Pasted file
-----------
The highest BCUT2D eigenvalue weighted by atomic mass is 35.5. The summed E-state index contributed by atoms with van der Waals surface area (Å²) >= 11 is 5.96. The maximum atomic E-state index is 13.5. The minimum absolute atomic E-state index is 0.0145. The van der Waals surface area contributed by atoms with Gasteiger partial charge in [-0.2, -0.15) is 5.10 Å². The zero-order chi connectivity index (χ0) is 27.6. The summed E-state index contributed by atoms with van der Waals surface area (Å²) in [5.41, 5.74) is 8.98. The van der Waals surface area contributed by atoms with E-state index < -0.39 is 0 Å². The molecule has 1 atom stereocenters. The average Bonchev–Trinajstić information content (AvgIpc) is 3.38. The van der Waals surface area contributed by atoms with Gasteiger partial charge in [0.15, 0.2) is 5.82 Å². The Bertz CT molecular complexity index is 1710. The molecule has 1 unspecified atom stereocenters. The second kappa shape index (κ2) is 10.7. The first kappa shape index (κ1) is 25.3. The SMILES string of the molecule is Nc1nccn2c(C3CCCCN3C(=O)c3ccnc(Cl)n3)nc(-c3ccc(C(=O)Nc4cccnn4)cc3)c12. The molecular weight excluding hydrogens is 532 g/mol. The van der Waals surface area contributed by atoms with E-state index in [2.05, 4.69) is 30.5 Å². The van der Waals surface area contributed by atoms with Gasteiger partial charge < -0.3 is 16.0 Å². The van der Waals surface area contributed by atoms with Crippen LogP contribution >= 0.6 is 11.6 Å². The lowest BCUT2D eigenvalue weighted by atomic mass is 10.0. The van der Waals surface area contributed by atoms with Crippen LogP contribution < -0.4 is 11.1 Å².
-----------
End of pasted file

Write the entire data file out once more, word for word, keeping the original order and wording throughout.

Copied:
The highest BCUT2D eigenvalue weighted by atomic mass is 35.5. The summed E-state index contributed by atoms with van der Waals surface area (Å²) >= 11 is 5.96. The maximum atomic E-state index is 13.5. The minimum absolute atomic E-state index is 0.0145. The van der Waals surface area contributed by atoms with Gasteiger partial charge in [-0.2, -0.15) is 5.10 Å². The zero-order chi connectivity index (χ0) is 27.6. The summed E-state index contributed by atoms with van der Waals surface area (Å²) in [5.41, 5.74) is 8.98. The van der Waals surface area contributed by atoms with E-state index < -0.39 is 0 Å². The molecule has 1 atom stereocenters. The average Bonchev–Trinajstić information content (AvgIpc) is 3.38. The van der Waals surface area contributed by atoms with Gasteiger partial charge in [0.15, 0.2) is 5.82 Å². The Bertz CT molecular complexity index is 1710. The molecule has 1 unspecified atom stereocenters. The second kappa shape index (κ2) is 10.7. The first kappa shape index (κ1) is 25.3. The SMILES string of the molecule is Nc1nccn2c(C3CCCCN3C(=O)c3ccnc(Cl)n3)nc(-c3ccc(C(=O)Nc4cccnn4)cc3)c12. The molecular weight excluding hydrogens is 532 g/mol. The van der Waals surface area contributed by atoms with E-state index in [2.05, 4.69) is 30.5 Å². The van der Waals surface area contributed by atoms with Gasteiger partial charge < -0.3 is 16.0 Å². The van der Waals surface area contributed by atoms with Crippen LogP contribution >= 0.6 is 11.6 Å². The lowest BCUT2D eigenvalue weighted by atomic mass is 10.0. The van der Waals surface area contributed by atoms with Crippen LogP contribution < -0.4 is 11.1 Å².